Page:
Friday, August 14, 2020
Yes, she also wrote for grownups: DOROTHY CLEWES, To Man Alone (1945), The Blossom on the Bough (1949), and Summer Cloud (1951)
Monday, August 3, 2020
Oh I do let myself be distracted from my good intentions. Months ago I was starting to renew my humble adoration for Margery Sharp, and posted reviews of her lovely debut, Rhododendron Pie (1930), here, and her postwar delight, The Foolish Gentlewoman (1948), here. Then, as far too often happens in my life, I got distracted. But surely there are darned few authors who are more perfect for escaping from these strange times than dear Margery, and I've been fortunate to be able to make enthusiastic escapes recently into two more of her glittering, witty little worlds.
Fanfare for Tin Trumpets (1932) was the follow-up to Rhododendron Pie, which Sharp was rumored to have written in one month while living in a Paddington flat with two other girls. Presumably, she spent a bit longer on Fanfare, but its plot perhaps reflects a bit of her own experience of starting out, as it deals with a young store clerk, Alistair French, who upon the death of his somewhat distant, unaffectionate father takes his small inheritance and escapes from the humdrum to a flat in London with his friend Henry, in order to Write (Sharp doesn't capitalize the word, but one feels that Alistair would have, at least at this stage).
The two friends take cheap lodgings in Paddington (just imagine!) in a boarding-house, whose other inhabitants include the spunky, starstruck Winnie Parker, often accompanied by her army of admirers, and Winnie's mother, who shares Winnie's passion for films if not her admiration for Garbo ("'Olds 'erself like a sack of potatoes," she elaborated. "You'd think she'd be able to buy a pair of stays out of all them 'undreds a week."), and whose vocal cords can make themselves heard anywhere in the house.
|I've only just come across this very early author|
photo of Sharp, from the Illustrated London News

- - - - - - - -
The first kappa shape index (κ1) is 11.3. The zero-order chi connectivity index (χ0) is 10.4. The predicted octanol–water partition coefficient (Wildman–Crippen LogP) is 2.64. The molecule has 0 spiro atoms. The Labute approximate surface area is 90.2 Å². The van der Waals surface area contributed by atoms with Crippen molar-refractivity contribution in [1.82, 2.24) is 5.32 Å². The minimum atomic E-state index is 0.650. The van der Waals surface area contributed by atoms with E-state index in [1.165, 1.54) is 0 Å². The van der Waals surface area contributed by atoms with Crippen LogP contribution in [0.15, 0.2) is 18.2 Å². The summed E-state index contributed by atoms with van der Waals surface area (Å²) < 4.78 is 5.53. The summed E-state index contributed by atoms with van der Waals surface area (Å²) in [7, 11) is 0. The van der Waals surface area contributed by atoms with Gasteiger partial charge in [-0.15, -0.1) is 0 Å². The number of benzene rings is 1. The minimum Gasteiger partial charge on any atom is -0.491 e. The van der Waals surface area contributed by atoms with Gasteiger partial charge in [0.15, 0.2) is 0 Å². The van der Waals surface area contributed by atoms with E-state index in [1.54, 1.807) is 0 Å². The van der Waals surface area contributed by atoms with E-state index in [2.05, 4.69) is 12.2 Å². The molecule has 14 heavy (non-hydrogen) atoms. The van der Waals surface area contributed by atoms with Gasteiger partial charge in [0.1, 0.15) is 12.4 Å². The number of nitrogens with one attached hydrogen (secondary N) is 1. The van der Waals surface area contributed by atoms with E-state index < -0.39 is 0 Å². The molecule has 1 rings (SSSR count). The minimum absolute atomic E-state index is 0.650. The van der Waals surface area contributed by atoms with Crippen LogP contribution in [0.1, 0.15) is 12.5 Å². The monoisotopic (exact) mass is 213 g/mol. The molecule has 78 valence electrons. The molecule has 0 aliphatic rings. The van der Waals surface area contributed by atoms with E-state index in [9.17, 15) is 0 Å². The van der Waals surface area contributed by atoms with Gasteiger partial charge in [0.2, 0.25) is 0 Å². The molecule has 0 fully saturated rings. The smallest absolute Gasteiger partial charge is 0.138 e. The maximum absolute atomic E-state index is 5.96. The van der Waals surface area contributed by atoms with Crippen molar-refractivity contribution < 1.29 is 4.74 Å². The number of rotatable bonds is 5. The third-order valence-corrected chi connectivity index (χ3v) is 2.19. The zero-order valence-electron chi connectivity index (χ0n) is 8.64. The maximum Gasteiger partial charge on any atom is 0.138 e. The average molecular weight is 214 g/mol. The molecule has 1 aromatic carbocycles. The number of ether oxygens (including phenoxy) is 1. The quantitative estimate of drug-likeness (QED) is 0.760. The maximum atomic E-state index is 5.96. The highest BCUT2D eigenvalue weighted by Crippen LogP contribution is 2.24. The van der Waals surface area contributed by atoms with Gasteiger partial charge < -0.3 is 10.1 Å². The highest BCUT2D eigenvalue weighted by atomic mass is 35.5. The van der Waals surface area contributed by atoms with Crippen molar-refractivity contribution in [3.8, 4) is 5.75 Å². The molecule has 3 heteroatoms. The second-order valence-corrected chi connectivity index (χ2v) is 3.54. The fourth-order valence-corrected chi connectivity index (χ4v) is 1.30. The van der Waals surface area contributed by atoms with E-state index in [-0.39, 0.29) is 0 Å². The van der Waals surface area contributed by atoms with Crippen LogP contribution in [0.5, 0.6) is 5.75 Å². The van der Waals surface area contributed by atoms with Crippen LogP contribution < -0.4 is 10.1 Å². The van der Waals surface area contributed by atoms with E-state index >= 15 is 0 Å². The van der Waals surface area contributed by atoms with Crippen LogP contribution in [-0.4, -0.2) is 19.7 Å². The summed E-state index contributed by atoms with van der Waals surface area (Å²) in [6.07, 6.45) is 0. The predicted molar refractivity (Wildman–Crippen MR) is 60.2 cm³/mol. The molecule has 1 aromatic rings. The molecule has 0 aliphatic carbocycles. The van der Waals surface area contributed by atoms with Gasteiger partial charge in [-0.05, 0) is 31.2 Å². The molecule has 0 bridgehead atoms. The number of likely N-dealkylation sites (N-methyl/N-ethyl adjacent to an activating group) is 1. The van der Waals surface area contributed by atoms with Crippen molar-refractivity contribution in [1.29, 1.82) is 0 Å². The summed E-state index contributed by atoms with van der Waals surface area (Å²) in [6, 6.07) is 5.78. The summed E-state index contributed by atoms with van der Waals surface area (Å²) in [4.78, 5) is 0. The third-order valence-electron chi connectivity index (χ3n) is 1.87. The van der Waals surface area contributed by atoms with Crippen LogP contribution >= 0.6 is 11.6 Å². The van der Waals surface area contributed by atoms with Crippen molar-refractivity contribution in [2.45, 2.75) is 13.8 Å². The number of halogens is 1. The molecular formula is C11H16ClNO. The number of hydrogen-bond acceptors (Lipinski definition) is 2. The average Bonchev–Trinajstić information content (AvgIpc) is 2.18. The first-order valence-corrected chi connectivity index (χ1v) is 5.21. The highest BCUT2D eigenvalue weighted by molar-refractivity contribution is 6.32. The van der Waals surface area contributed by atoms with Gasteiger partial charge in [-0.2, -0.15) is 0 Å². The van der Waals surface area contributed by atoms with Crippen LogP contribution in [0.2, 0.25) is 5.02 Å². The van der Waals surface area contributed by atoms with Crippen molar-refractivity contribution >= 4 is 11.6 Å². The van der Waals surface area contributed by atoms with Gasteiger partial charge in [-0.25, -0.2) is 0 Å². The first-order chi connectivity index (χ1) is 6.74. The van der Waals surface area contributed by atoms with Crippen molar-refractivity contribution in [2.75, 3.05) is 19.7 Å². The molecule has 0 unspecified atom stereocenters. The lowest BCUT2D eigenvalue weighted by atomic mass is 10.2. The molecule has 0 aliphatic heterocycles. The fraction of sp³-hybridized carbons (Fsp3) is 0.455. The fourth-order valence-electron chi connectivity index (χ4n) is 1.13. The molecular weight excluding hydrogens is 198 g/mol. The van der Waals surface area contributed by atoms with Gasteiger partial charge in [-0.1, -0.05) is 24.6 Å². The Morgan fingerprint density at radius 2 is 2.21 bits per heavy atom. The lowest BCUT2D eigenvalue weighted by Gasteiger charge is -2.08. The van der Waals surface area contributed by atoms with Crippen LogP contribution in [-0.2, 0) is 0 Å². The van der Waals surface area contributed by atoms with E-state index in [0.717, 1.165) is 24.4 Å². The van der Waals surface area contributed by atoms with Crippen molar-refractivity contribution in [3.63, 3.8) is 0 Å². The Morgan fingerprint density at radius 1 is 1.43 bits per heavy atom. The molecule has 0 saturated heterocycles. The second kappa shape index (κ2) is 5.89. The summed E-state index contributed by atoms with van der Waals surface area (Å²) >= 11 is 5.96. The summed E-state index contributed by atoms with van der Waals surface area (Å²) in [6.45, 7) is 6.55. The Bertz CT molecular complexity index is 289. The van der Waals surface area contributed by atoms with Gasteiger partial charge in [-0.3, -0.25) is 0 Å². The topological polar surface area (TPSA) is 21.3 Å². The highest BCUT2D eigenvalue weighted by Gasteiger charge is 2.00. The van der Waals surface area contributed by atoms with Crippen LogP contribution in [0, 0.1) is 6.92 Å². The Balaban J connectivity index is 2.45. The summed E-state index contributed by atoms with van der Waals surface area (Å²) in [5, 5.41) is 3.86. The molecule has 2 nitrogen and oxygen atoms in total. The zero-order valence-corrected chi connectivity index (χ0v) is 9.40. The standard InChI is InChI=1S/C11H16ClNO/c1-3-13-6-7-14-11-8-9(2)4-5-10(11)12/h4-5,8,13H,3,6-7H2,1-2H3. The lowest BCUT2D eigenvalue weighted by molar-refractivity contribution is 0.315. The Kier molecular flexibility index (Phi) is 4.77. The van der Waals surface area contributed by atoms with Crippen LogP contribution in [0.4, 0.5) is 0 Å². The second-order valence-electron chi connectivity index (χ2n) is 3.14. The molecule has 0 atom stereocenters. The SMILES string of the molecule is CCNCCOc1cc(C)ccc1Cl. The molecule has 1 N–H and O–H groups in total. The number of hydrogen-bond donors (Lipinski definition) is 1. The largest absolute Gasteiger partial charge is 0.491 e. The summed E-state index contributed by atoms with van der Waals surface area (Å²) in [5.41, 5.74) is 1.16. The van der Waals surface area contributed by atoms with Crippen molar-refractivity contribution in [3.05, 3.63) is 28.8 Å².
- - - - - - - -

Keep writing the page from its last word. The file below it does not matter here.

when they reviewed Rhododendron Pie
Unsurprisingly, Alistair has considerably difficulty getting any actual writing down, what with the many distractions of London. Among other things, Alistair makes the acquaintance of Miss Tibbald, who invites him to join the unfortunately-named Embryo Club, which exists for the purpose of encouraging young writers, but which, on close examination, seems far more discouraging. And then there's the biggest distraction of all—a lovely young actress named Cressida who is determined to marry only in such a way as to further her career.
One thing that jumped out at me, having recently read Francesca Wade's delightful Square Haunting (I'm sure some of you have read it as well?), was a nicely evocative description of Bloomsbury in the very early 1930s:
Henry meanwhile was becoming more and more wrapped up in the life of the Training College, where he had made many interesting friends. They were all rather prominent people, genuine Bloomsburyites as opposed to the brown-baggers who went home every day on the five-twenty-three. Most of them seemed to live round Torrington Square, in which congenial atmosphere they had built up a queer, acutely self-conscious student life of their own, neatly grafted on to a sound middle-class upbringing and centering round one or two cheap Italian restaurants.
[Alistair] envied them because, however they might appear to the detached observer, they did really and truly feel that they were leading a genuine vie de boheme, and therefore enjoyed themselves as much as any one out of Murger. To defend the League of Nations over sixpennyworth of spaghetti left both body and soul in a state of grand complacency, while the reading of Villon in a gallery queue exalted the spirits like new wine. They also had the sort of love affairs in which each party continued to pay for his or her own meals, and often became engaged in their third term. In short, they were for the most part extremely happy, and Alistair had just received his first disillusionment.
Fanfare for Tin Trumpets is surely as rollicking a good time as anything Margery Sharp wrote. One knows everything will work itself out in the end, but one doesn't always know exactly how Sharp will pull it off. It's delightful good fun all round.